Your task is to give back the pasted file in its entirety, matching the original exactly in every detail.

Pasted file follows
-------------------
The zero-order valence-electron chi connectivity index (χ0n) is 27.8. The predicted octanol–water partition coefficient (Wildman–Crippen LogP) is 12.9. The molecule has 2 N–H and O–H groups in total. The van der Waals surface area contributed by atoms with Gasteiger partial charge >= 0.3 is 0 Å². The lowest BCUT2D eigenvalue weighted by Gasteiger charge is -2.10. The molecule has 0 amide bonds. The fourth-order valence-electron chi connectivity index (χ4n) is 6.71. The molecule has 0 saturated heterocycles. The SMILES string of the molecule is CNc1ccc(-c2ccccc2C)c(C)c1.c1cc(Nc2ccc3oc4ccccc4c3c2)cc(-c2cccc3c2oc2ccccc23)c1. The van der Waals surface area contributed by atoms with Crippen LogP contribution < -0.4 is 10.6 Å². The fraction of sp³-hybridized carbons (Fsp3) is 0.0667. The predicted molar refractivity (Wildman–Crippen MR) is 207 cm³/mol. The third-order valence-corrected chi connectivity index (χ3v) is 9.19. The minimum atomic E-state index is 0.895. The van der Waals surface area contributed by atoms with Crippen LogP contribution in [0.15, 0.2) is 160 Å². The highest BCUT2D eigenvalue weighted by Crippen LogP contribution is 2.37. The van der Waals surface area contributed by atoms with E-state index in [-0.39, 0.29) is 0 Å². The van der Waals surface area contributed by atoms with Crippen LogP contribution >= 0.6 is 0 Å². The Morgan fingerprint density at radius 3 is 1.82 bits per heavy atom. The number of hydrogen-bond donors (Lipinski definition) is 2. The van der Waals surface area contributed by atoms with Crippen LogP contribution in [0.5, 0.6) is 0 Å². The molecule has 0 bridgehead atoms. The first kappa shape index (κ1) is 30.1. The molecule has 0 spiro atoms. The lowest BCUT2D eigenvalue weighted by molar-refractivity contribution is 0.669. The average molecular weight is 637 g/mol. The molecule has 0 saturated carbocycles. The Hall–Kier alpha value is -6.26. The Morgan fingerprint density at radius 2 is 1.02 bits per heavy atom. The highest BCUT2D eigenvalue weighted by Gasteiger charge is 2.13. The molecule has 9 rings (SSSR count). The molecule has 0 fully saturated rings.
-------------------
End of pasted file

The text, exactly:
The zero-order valence-electron chi connectivity index (χ0n) is 27.8. The predicted octanol–water partition coefficient (Wildman–Crippen LogP) is 12.9. The molecule has 2 N–H and O–H groups in total. The van der Waals surface area contributed by atoms with Gasteiger partial charge >= 0.3 is 0 Å². The lowest BCUT2D eigenvalue weighted by Gasteiger charge is -2.10. The molecule has 0 amide bonds. The fourth-order valence-electron chi connectivity index (χ4n) is 6.71. The molecule has 0 saturated heterocycles. The SMILES string of the molecule is CNc1ccc(-c2ccccc2C)c(C)c1.c1cc(Nc2ccc3oc4ccccc4c3c2)cc(-c2cccc3c2oc2ccccc23)c1. The van der Waals surface area contributed by atoms with Crippen LogP contribution < -0.4 is 10.6 Å². The fraction of sp³-hybridized carbons (Fsp3) is 0.0667. The predicted molar refractivity (Wildman–Crippen MR) is 207 cm³/mol. The third-order valence-corrected chi connectivity index (χ3v) is 9.19. The minimum atomic E-state index is 0.895. The van der Waals surface area contributed by atoms with Crippen LogP contribution in [0.15, 0.2) is 160 Å². The highest BCUT2D eigenvalue weighted by Crippen LogP contribution is 2.37. The van der Waals surface area contributed by atoms with E-state index in [-0.39, 0.29) is 0 Å². The van der Waals surface area contributed by atoms with Crippen LogP contribution >= 0.6 is 0 Å². The Morgan fingerprint density at radius 3 is 1.82 bits per heavy atom. The number of hydrogen-bond donors (Lipinski definition) is 2. The van der Waals surface area contributed by atoms with Crippen LogP contribution in [0.5, 0.6) is 0 Å². The molecule has 0 bridgehead atoms. The first kappa shape index (κ1) is 30.1. The molecule has 0 spiro atoms. The lowest BCUT2D eigenvalue weighted by molar-refractivity contribution is 0.669. The average molecular weight is 637 g/mol. The molecule has 0 saturated carbocycles. The Hall–Kier alpha value is -6.26. The Morgan fingerprint density at radius 2 is 1.02 bits per heavy atom. The highest BCUT2D eigenvalue weighted by Gasteiger charge is 2.13. The molecule has 9 rings (SSSR count). The molecule has 0 fully saturated rings.